How NANCY DREW Leads the Investigation of DEATH OF NANCY DREW

Nancy Drew and The Hardy Boys: The Death of Nancy Drew
Credit: Joe Eisma (Dynamite Entertainment)
Credit: Joe Eisma (Dynamite Entertainment)

Dynamite Entertainment will be celebrating Nancy Drew's 90th anniversary with a new limited series whose title shocked some when it was announced: The Death of Nancy Drew. On the face of it, celebrating a character's long life by killing them might seem odd - but the story is more than what the title infers.

Scheduled to launch April 1, Nancy Drew and The Hardy Boys: The Death of Nancy Drew by writer Anthony Del Col and artist Joe Eisma isn't a 'Women in Refrigerator' type storyline robbing the iconic female detective of her agency, but putting her in the active role of solving her own murder - with help from the Hardy Boys.

"I’ve been a fan of Nancy Drew since I was a young boy, so I would never create a story that’s not fair or cruel towards her, Del Col told Newsarama. "I don’t want to reveal anything about this story but Nancy will be front and center in this story, along with the Hardys, the entire time."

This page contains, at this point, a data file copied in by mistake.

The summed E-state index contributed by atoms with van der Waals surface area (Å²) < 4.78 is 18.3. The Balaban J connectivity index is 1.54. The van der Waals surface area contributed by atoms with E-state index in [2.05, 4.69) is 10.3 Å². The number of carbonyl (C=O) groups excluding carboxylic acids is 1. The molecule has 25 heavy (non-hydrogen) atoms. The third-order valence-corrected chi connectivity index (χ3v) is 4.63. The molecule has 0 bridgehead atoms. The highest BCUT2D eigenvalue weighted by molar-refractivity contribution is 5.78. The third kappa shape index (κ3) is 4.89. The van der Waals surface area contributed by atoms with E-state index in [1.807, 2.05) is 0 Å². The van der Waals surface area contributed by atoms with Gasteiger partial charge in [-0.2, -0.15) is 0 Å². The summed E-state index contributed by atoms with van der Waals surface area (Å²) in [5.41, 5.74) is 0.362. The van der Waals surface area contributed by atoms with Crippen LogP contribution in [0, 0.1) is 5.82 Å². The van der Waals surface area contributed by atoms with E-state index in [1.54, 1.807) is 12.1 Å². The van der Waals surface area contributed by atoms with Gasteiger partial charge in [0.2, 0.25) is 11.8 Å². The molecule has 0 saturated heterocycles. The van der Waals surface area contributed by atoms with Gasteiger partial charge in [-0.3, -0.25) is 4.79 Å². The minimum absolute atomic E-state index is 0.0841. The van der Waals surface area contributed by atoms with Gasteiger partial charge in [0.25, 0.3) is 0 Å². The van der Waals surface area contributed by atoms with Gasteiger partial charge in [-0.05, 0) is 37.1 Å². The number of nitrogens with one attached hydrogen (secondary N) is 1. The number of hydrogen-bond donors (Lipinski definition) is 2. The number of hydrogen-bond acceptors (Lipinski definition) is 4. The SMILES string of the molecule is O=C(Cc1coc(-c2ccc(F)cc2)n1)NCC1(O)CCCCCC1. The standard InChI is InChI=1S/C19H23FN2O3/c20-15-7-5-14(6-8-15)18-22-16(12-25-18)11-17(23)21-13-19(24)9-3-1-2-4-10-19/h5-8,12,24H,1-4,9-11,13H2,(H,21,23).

For more, Newsarama talked with Del Col and Eisma.

Newsarama: Anthony, Nancy Drew has been around for 90 years, how did you want to recreate her character and the Hardy Boys for a 2020 audience?

Anthony Del Col: Let’s face it. Despite the new CW series, most people still think of Nancy Drew as a “goodie-goodie” girl from an earlier era. So, when I sat down to, as you describe it, “re-create” their characters, I realized I wanted to put them into a new style of genre, one that would give them a little more edge and make them more relevant to today’s readers. And that’s when I conceived of creating these stories (The Death of Nancy Drew, as well as the earlier series The Big Lie) in a hardboiled noir.

I first came up with my take with the IP owners Simon & Schuster (and licensing agent Moxie Co) before Riverdale had been announced, and years before the new CW series. I told them I wanted to create a story in their world unlike any that had come before – and especially with this series, I think that’s very apt.

Credit: Joe Eisma (Dynamite Entertainment)